Venezuela hero Simon Bolivar 'death tests' inconclusive
Scientists examining the exhumed remains of South American independence hero Simon Bolivar say they are unable to determine the cause of his death.
Last year, President Hugo Chavez ordered the exhumation of Bolivar from his tomb to see if there was any evidence that he was murdered.
Most historical accounts maintain he died from tuberculosis in 1830.
But the scientists found no evidence to support - or rule out - that theory.
They found no proof that he had been deliberately poisoned.
DNA samples taken from the bones and teeth of the skeleton were sent for analysis.
After the results were announced, Mr Chavez told parliamentarians he still believed that Simon Bolivar had been killed, even if he did not have the evidence.
When Mr Chavez announced the exhumation of his hero on Twitter last year, he described how he "wept with emotion".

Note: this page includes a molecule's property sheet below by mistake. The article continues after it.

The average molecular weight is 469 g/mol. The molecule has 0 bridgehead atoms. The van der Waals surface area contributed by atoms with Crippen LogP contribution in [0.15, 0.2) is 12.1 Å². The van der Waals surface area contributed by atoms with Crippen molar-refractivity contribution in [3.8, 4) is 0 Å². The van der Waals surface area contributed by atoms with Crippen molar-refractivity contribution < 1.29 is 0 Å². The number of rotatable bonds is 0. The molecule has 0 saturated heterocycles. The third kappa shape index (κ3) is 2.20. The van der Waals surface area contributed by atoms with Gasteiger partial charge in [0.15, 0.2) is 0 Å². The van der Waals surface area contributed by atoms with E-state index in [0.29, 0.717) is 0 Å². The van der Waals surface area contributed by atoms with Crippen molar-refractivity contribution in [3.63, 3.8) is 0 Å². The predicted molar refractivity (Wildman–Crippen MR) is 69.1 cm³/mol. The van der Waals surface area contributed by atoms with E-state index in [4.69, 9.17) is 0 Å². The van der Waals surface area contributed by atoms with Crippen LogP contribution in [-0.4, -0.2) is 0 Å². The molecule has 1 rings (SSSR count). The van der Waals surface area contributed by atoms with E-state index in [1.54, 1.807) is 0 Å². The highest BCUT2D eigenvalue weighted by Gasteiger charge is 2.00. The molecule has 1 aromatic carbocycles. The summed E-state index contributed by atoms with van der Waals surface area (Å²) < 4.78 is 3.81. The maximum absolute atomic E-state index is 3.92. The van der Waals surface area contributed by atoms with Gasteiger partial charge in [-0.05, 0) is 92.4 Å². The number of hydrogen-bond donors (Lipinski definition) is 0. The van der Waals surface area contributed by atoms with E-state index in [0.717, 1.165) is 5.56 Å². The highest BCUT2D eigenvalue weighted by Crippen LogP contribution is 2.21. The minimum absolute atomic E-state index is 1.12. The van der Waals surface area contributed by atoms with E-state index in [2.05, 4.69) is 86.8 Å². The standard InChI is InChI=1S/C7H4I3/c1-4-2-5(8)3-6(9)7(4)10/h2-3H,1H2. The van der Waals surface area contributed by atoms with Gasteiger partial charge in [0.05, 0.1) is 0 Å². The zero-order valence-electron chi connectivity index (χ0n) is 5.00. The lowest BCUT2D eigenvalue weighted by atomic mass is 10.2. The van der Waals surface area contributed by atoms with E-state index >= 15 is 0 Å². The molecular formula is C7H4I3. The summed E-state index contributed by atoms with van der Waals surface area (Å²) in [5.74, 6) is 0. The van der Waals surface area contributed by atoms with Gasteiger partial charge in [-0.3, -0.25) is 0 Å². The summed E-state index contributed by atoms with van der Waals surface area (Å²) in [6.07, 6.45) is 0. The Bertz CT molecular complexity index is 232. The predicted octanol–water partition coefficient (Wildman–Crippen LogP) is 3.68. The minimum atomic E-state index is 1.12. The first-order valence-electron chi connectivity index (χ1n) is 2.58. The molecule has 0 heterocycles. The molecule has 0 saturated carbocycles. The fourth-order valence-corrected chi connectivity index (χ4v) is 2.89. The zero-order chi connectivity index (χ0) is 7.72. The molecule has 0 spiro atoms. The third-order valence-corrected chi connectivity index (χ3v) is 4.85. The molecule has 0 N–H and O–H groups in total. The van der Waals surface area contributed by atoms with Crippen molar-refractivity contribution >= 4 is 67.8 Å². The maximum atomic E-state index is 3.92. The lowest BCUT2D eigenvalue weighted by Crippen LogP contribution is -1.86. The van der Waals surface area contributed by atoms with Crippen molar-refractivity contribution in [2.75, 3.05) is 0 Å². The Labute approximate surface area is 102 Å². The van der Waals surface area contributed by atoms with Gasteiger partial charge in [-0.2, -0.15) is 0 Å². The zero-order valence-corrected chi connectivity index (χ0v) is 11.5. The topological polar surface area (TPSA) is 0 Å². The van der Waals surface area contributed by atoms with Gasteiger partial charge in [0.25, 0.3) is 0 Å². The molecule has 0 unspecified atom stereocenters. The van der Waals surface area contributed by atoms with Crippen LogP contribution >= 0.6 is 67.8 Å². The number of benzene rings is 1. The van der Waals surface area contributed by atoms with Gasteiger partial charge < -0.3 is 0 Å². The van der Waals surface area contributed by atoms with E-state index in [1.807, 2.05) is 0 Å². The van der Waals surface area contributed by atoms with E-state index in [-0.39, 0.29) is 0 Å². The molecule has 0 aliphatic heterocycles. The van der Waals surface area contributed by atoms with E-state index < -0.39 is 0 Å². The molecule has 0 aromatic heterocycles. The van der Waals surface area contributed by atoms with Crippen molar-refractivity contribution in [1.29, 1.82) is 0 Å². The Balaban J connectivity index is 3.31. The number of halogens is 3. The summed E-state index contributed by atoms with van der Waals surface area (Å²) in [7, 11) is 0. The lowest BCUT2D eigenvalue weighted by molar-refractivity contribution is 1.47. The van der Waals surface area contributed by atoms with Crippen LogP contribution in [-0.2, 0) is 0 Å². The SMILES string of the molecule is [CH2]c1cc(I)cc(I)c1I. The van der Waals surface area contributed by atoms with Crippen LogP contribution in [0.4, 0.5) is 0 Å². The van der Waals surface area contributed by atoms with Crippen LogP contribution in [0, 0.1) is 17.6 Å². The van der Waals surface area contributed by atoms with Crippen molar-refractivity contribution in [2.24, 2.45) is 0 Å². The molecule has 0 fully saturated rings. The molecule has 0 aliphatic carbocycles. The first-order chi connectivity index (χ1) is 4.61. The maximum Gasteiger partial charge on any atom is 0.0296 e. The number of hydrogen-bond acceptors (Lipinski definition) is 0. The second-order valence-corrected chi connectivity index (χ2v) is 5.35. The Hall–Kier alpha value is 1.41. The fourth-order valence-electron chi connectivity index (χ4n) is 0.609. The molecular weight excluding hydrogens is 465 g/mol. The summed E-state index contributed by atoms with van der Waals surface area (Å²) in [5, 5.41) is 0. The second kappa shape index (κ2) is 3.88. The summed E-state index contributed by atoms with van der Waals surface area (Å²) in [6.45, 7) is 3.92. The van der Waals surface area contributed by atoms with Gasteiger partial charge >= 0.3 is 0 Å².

President Chavez likes to draw parallels between his socialist revolution and the liberation struggle of Simon Bolivar, even renaming the country the Bolivarian Republic of Venezuela, says the BBC's Sarah Grainger in Caracas.
Celebrations marking the anniversary of the birth of Bolivar on Sunday offered a way back into the political limelight for the President who had been absent from the country for a week, receiving chemotherapy in Cuba, adds our correspondent.
Venezuela's Vice President Elias Jaua said that scientists would continue to carry out tests on Bolivar's remains.
Known as "the Liberator", Simon Bolivar led the 19th Century revolutionary war against Spain, winning independence for Venezuela and several other South American nations.
The Venezuelan president claims him as the inspiration for his "Bolivarian" revolution, though some historians say Bolivar would not agree with Mr Chavez's socialist policies.